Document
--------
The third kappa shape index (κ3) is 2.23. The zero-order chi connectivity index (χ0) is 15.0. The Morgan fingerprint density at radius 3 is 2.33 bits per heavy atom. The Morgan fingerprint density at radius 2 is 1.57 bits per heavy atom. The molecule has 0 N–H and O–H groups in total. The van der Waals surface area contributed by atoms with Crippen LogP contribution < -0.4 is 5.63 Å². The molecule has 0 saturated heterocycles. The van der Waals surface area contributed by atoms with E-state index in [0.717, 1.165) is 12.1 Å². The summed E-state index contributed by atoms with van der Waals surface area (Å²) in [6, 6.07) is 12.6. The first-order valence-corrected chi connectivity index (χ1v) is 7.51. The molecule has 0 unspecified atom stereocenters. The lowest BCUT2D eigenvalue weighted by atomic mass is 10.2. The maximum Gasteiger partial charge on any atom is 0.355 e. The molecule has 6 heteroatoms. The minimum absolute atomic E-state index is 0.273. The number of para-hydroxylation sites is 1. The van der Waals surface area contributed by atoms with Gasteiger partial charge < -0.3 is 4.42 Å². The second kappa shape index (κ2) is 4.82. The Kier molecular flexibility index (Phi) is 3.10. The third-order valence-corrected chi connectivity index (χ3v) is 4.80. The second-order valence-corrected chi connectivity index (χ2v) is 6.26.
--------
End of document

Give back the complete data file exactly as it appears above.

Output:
The third kappa shape index (κ3) is 2.23. The zero-order chi connectivity index (χ0) is 15.0. The Morgan fingerprint density at radius 3 is 2.33 bits per heavy atom. The Morgan fingerprint density at radius 2 is 1.57 bits per heavy atom. The molecule has 0 N–H and O–H groups in total. The van der Waals surface area contributed by atoms with Crippen LogP contribution < -0.4 is 5.63 Å². The molecule has 0 saturated heterocycles. The van der Waals surface area contributed by atoms with E-state index in [0.717, 1.165) is 12.1 Å². The summed E-state index contributed by atoms with van der Waals surface area (Å²) in [6, 6.07) is 12.6. The first-order valence-corrected chi connectivity index (χ1v) is 7.51. The molecule has 0 unspecified atom stereocenters. The lowest BCUT2D eigenvalue weighted by atomic mass is 10.2. The maximum Gasteiger partial charge on any atom is 0.355 e. The molecule has 6 heteroatoms. The minimum absolute atomic E-state index is 0.273. The number of para-hydroxylation sites is 1. The van der Waals surface area contributed by atoms with Gasteiger partial charge < -0.3 is 4.42 Å². The second kappa shape index (κ2) is 4.82. The Kier molecular flexibility index (Phi) is 3.10. The third-order valence-corrected chi connectivity index (χ3v) is 4.80. The second-order valence-corrected chi connectivity index (χ2v) is 6.26.